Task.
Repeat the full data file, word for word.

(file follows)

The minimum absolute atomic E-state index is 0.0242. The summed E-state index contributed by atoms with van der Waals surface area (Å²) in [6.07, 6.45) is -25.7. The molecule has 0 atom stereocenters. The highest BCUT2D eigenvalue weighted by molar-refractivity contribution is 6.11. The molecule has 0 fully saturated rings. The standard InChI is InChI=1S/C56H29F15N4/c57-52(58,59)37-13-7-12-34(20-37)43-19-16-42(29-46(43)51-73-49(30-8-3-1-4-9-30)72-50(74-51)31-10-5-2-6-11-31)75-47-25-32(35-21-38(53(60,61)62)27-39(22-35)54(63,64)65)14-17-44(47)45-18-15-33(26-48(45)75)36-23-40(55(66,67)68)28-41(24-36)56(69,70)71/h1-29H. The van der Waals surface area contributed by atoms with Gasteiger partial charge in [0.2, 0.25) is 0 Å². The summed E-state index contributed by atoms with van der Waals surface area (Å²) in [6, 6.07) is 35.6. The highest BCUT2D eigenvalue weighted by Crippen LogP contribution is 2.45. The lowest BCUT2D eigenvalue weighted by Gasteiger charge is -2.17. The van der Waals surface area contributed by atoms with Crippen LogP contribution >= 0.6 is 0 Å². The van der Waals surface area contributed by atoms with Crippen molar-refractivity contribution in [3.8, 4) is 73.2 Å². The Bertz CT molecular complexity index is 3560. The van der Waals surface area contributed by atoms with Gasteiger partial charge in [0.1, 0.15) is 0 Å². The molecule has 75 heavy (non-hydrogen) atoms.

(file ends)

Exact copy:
The minimum absolute atomic E-state index is 0.0242. The summed E-state index contributed by atoms with van der Waals surface area (Å²) in [6.07, 6.45) is -25.7. The molecule has 0 atom stereocenters. The highest BCUT2D eigenvalue weighted by molar-refractivity contribution is 6.11. The molecule has 0 fully saturated rings. The standard InChI is InChI=1S/C56H29F15N4/c57-52(58,59)37-13-7-12-34(20-37)43-19-16-42(29-46(43)51-73-49(30-8-3-1-4-9-30)72-50(74-51)31-10-5-2-6-11-31)75-47-25-32(35-21-38(53(60,61)62)27-39(22-35)54(63,64)65)14-17-44(47)45-18-15-33(26-48(45)75)36-23-40(55(66,67)68)28-41(24-36)56(69,70)71/h1-29H. The van der Waals surface area contributed by atoms with Gasteiger partial charge in [0.2, 0.25) is 0 Å². The summed E-state index contributed by atoms with van der Waals surface area (Å²) in [6, 6.07) is 35.6. The highest BCUT2D eigenvalue weighted by Crippen LogP contribution is 2.45. The lowest BCUT2D eigenvalue weighted by Gasteiger charge is -2.17. The van der Waals surface area contributed by atoms with Crippen LogP contribution >= 0.6 is 0 Å². The van der Waals surface area contributed by atoms with Crippen molar-refractivity contribution in [3.8, 4) is 73.2 Å². The Bertz CT molecular complexity index is 3560. The van der Waals surface area contributed by atoms with Gasteiger partial charge in [0.1, 0.15) is 0 Å². The molecule has 75 heavy (non-hydrogen) atoms.